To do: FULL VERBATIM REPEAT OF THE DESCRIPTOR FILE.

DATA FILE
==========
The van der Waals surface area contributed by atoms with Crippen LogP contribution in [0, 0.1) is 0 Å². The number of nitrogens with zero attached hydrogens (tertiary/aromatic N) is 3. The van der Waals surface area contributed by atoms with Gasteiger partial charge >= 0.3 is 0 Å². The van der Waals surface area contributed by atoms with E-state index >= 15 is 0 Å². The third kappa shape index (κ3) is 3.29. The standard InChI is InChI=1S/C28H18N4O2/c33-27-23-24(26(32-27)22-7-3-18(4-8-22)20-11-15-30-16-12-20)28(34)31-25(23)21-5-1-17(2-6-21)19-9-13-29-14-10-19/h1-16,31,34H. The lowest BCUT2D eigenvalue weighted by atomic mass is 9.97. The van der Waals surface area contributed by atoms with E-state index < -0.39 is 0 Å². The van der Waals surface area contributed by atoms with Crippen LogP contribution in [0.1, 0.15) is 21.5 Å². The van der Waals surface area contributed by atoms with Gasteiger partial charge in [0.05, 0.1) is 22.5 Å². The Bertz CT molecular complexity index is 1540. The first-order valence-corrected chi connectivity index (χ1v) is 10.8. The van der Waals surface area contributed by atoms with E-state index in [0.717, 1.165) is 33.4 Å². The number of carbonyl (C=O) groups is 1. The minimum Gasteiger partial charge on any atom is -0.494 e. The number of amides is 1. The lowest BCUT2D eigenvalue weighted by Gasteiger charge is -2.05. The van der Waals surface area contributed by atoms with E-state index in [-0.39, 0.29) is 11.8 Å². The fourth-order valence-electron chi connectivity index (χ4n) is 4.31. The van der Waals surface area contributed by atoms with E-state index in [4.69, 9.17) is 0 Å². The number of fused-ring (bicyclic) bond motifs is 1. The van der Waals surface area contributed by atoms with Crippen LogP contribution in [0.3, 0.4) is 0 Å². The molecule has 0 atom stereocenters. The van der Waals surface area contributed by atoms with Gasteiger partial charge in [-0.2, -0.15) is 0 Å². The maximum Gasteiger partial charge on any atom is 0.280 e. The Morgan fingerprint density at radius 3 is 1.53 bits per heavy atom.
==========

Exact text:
The van der Waals surface area contributed by atoms with Crippen LogP contribution in [0, 0.1) is 0 Å². The number of nitrogens with zero attached hydrogens (tertiary/aromatic N) is 3. The van der Waals surface area contributed by atoms with Gasteiger partial charge >= 0.3 is 0 Å². The van der Waals surface area contributed by atoms with E-state index >= 15 is 0 Å². The third kappa shape index (κ3) is 3.29. The standard InChI is InChI=1S/C28H18N4O2/c33-27-23-24(26(32-27)22-7-3-18(4-8-22)20-11-15-30-16-12-20)28(34)31-25(23)21-5-1-17(2-6-21)19-9-13-29-14-10-19/h1-16,31,34H. The lowest BCUT2D eigenvalue weighted by atomic mass is 9.97. The van der Waals surface area contributed by atoms with E-state index < -0.39 is 0 Å². The van der Waals surface area contributed by atoms with Crippen LogP contribution in [0.1, 0.15) is 21.5 Å². The van der Waals surface area contributed by atoms with Gasteiger partial charge in [0.05, 0.1) is 22.5 Å². The Bertz CT molecular complexity index is 1540. The first-order valence-corrected chi connectivity index (χ1v) is 10.8. The van der Waals surface area contributed by atoms with E-state index in [0.717, 1.165) is 33.4 Å². The number of carbonyl (C=O) groups is 1. The minimum Gasteiger partial charge on any atom is -0.494 e. The number of amides is 1. The lowest BCUT2D eigenvalue weighted by Gasteiger charge is -2.05. The van der Waals surface area contributed by atoms with E-state index in [-0.39, 0.29) is 11.8 Å². The fourth-order valence-electron chi connectivity index (χ4n) is 4.31. The van der Waals surface area contributed by atoms with E-state index in [4.69, 9.17) is 0 Å². The number of fused-ring (bicyclic) bond motifs is 1. The van der Waals surface area contributed by atoms with Crippen LogP contribution in [0.3, 0.4) is 0 Å². The molecule has 0 atom stereocenters. The van der Waals surface area contributed by atoms with Gasteiger partial charge in [-0.2, -0.15) is 0 Å². The maximum Gasteiger partial charge on any atom is 0.280 e. The Morgan fingerprint density at radius 3 is 1.53 bits per heavy atom.